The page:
The Chilean contemporary art scene through the eyes of an artist

Artist and participant at this year’s Ch.ACO modern art fair shares her experience at the exhibition and her take on Chile’s thriving creative scene.

Maria Karantzi is a European visual artist who has been living and working in Santiago for the past five years. Having recently taken part in Chile’s largest contemporary art fair, Ch.ACO, Karantzi spoke to This is Chile about the exciting opportunities available to artists here in Chile.

Karantzi’s work has been on display at various cultural spaces across the country, such as Galería Tajamar and the Parque Cultural de Valparaíso. Recently one of her projects was exhibited at the Ch.ACO modern art fair for the first time.

The fair, now in its fifth installment, was hosted in the mesmerizing space of Santiago’s vast former train station, the Centro Cultural Estación Mapocho. The grand space, which creates a wonderful contrast between the contemporary nature of the artwork and the historic old station, celebrated opening night on September 26. It was then open to the public for five days.

This year more than 500 works of modern art were on display, with 31 galleries from Latin America, the United States and Europe participating.

One of these galleries was Galería Gabriela Mistral in Santiago, which is where some of Karantzi’s work was on exhibition last year.

Galería Gabriela Mistral belongs to the Chilean Ministry of Culture and my work was chosen in 2012 to be part of a group exhibition there, curated by Rodrigo Quijano,” Karantzi told This is Chile.

“The way it works is that Ch.ACO collects donations of projects that are already on display in various galleries. The Gabriela Mistral gallery was one of their collaborators and I offered to showcase my work at the fair through them,” she continued.

Karatzi had been to Ch.ACO before as a visitor, but this was the first year that her work, an ephemeral installation, was displayed.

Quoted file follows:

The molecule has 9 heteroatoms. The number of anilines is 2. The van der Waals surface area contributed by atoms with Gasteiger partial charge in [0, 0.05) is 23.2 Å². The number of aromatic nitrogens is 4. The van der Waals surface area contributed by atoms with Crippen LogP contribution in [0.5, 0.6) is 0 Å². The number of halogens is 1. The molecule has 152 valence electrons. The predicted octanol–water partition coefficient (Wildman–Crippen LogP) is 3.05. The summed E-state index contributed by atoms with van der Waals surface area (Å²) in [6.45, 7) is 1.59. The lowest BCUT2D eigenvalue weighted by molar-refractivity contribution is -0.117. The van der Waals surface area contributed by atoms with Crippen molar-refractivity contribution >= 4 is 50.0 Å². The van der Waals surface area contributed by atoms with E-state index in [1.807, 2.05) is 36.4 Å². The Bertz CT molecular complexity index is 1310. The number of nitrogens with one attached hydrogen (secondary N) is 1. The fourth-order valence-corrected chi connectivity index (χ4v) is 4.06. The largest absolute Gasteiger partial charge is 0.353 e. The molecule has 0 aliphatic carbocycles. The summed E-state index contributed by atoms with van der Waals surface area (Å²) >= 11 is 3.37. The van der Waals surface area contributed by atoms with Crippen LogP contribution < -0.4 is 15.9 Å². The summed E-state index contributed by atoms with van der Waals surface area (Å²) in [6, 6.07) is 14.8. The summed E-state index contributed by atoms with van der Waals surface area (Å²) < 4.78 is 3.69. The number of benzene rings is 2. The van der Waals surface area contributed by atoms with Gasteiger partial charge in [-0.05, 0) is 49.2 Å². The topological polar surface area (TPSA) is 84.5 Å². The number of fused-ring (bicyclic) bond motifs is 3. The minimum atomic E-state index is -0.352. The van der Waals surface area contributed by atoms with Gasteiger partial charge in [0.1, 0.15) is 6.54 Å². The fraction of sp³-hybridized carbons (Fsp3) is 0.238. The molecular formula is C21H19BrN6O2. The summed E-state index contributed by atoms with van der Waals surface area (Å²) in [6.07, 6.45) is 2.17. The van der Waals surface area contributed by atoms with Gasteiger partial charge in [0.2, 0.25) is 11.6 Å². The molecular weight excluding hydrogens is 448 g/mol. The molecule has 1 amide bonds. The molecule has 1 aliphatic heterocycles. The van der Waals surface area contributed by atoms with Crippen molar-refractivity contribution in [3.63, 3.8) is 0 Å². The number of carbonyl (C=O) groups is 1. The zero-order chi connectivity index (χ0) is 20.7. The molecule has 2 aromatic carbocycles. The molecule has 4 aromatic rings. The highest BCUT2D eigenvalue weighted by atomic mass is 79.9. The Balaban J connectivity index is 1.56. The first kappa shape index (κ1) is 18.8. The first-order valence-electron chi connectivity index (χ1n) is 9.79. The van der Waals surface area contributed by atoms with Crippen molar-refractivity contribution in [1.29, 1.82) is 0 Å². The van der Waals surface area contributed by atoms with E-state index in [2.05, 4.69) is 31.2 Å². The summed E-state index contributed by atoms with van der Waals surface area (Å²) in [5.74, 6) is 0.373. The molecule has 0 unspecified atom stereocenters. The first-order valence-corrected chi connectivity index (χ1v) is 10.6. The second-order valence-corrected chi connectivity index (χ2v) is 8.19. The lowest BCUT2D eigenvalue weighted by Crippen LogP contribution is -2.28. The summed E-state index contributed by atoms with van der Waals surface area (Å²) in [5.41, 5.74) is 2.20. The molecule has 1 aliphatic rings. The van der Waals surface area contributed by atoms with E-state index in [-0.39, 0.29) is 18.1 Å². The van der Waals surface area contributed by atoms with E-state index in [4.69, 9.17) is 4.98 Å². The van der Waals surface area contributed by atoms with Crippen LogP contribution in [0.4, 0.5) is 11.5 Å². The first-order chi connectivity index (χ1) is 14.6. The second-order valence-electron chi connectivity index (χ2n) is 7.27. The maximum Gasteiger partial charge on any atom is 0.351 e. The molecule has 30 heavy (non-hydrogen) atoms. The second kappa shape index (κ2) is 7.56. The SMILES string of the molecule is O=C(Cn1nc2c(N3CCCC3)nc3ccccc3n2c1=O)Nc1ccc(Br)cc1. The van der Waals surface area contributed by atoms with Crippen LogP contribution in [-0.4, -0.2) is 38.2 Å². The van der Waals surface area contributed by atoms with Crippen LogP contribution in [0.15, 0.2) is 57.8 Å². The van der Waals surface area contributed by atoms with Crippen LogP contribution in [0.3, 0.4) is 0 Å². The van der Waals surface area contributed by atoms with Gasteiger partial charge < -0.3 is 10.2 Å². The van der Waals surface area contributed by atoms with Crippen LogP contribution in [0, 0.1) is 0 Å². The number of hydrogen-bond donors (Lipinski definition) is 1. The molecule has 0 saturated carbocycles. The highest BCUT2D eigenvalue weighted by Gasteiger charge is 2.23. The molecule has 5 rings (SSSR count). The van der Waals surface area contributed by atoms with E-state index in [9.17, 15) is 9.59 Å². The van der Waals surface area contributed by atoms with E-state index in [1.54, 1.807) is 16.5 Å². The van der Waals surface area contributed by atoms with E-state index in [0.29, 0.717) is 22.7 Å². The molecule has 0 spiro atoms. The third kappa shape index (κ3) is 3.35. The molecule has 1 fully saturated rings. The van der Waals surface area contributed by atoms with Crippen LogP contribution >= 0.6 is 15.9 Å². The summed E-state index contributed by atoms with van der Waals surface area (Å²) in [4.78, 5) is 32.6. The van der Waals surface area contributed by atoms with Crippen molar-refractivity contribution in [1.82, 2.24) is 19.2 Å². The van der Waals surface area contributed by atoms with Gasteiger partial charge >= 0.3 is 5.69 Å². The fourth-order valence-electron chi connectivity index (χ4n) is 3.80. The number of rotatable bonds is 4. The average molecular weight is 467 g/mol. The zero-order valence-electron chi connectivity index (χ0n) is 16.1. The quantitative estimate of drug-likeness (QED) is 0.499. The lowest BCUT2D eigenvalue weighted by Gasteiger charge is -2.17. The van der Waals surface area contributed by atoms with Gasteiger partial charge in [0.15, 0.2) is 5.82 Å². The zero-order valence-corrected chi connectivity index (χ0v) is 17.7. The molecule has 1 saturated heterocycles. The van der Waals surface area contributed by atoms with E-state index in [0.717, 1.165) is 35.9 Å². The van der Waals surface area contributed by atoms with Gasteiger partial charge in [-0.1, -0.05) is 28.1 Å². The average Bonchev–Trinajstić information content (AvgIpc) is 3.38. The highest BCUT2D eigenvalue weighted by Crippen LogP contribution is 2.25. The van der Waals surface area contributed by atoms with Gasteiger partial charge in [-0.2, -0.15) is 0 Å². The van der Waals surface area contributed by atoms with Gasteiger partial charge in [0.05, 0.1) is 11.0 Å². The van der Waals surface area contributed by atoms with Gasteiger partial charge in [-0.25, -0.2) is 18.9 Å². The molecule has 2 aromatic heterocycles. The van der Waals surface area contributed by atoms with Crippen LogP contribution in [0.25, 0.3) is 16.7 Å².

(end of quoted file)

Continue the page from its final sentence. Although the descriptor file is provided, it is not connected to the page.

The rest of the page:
“The piece I donated to Ch.ACO this year is a temporary structure that has to be assembled from scratch every time. It’s called Salto Mortale and it’s a hoop of bamboo sticks held together with three apples. It symbolizes the final lethal jump of the acrobats in a circus show, and the life nets used by firemen,” the artist explained.

Combining the fresh perspective of an outsider with several years living in the Chilean capital, Karantzi has developed a keen insight into the strengths of the art scene in the Andean nation.

Artists here are given the opportunity to apply for a state fund from the Culture Ministry called Fondart, which covers anything from production costs to promotion and travel expenses for art-related reasons,” she said. “I think it gives that extra push to undertake those ambitious, large-scale projects artists may not otherwise have the means to.”

Beyond just financial support, Karantzi says her surroundings here in Chile have also helped shape her current artistic style.

“I work a lot based on the materials that fall into my hands, so my work is constantly evolving. For example, I’ve started using cellophane, a material that is frequently used in schools here for handicrafts,” Karantzi revealed.

“In a very indirect way, through the use of this material, I was inspired to start working more with bright colors,” she said.“I think the colorful, Latin American aesthetic that I adopted whilst in Chile is something I wouldn’t have otherwise.”

By Daphne Karnezis